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Leafs need size, yes, but I'll take a Gionta, Briere or Gerbe, too...

There’s no question that, going forward, the Leafs want to add a good center-ice player and  they want/need to get bigger if they intend to compete deep into the playoffs in the years to come.

Just watching Game 6 of the Chicago-Vancouver match-up on Sunday night should have reminded us that the Leafs have a ways to go to be able to compete at this level.  And yes, size will be part of what the Leafs will need in order to have a chance to succeed at this time of year. (Big Joe Thornton looked good scoring in OT to send the Sharks into the second round...)

But as I’ve been watching this year’s playoffs, I have to say I’ve also enjoyed watching the classic old-time “small” player re-establish himself as an important part of the playoff picture.

In the olden days, when I was a kid in the early 1960s, we had guys like Stan Mikita, Henri Richard, Ralph Backstrom (see the early 1960s photo of Montreal's small but speedy Backstrom at right), Lou Angotti, Pit Martin and Dave Keon who all could fly and made plays.  They usually stood out in the playoffs, too, even when the checking got tougher because they had a great work ethic and played a strong all-around game.  They had to be good to survive.

It’s always been a challenge for the “small man” to compete in the NHL.  Back in the '60s, I remember that experienced commentators would say that if most coaches had to choose between a good small player and a good big man, they would always take the bigger player.

Bobby Hull, Jean Beliveau, Gordie Howe and Phil Esposito would, for example, be the choice over the good little guys I mentioned above.  And on defense, coaches would choose Denis Potvin, Larry Robinson or Scott Stevens over smaller guys like Pat Stapleton, as goods as Stapleton was.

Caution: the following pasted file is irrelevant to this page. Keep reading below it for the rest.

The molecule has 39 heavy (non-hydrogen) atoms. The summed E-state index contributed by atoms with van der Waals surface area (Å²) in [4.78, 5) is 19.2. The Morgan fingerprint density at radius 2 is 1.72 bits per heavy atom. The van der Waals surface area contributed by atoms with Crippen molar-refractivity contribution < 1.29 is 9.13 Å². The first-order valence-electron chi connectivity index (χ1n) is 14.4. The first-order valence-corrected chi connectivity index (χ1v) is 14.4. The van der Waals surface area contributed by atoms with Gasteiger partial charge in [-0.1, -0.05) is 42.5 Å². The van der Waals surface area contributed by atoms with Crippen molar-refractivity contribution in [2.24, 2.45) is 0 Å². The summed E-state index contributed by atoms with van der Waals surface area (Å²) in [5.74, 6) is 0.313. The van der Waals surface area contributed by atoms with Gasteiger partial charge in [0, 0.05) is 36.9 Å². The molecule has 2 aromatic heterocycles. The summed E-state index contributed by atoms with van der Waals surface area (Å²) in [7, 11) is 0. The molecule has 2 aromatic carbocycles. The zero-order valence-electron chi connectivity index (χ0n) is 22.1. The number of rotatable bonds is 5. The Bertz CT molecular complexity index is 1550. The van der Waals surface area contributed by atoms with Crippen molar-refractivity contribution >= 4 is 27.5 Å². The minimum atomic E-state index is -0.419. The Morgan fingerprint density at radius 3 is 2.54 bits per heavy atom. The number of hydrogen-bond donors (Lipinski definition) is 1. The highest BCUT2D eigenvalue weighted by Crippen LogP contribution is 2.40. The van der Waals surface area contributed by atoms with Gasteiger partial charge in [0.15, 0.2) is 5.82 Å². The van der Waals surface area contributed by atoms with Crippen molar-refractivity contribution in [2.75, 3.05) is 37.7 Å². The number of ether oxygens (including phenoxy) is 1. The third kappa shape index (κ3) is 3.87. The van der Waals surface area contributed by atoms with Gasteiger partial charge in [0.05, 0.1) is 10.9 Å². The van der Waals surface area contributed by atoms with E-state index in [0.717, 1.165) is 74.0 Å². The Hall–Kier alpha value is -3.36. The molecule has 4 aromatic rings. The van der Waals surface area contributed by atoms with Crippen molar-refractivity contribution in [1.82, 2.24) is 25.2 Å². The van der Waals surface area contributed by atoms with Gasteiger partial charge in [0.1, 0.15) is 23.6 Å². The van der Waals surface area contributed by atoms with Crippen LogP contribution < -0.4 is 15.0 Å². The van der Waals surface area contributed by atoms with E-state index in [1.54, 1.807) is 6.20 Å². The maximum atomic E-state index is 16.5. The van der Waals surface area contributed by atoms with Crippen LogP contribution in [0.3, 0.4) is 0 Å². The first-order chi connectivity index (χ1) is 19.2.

That said, there is still room it now seems for these small guys, though they became almost extinct for a while as the league allowed a style of play that virtually took the little guy out.

Now, with the advent of less clutching and grabbing (though still close-checking, I realize, especially at this time of year) since the end of the lock-out, talented under-sized players can thrive again.

And specifically in these playoffs, it’s been fun to watch the “little man” again making a difference—like Danny Briere haunting his old Sabre teammates to the tune of 6 goals in seven games.  Now, Briere is not exactly tiny at 5 foot 10 and 180 or less pounds, but nowadays, that’s not big.

On the other side of the ice in that series has been a real revelation—Buffalo’s Nathan Gerbe.  The 23 year-old Michigan native is listed at 5 feet 5 inches, and he can fly.  He didn't play huge minutes, but Ruff used him well, and Gerbe responded with 2 goals and was “even” through the tough playoff series against the Flyers.

At 5 foot 7 and 175 pounds, Montreal's Brian Gionta is another “little” guy, a veteran forward who has won a Cup with the Devils and is now the captain of the Habs. He’s smart, quick and plays the game hard.  he scored his third goal of the series against the Bruins Tuesday night.

So yes, the Leafs need to get bigger, but if they can come up with a small guy that can play with skill and intensity like Gerbe, Briere or Gionta, hey, that’d be OK, too.

1 comment:

  1. The Leafs could afford a small center if we had towering wingers. Right now a line of Briere, Kessel and Lupul woud probably put up some points in the reg season, but on the road, in the playoffs, I would not feel confident with that line not having last change.

    Of course, a lot of it is about determination and courage, not so much size. So long as we have hard working and fearless forwards, their size shouldn't count for so much.

    Good story, thanks.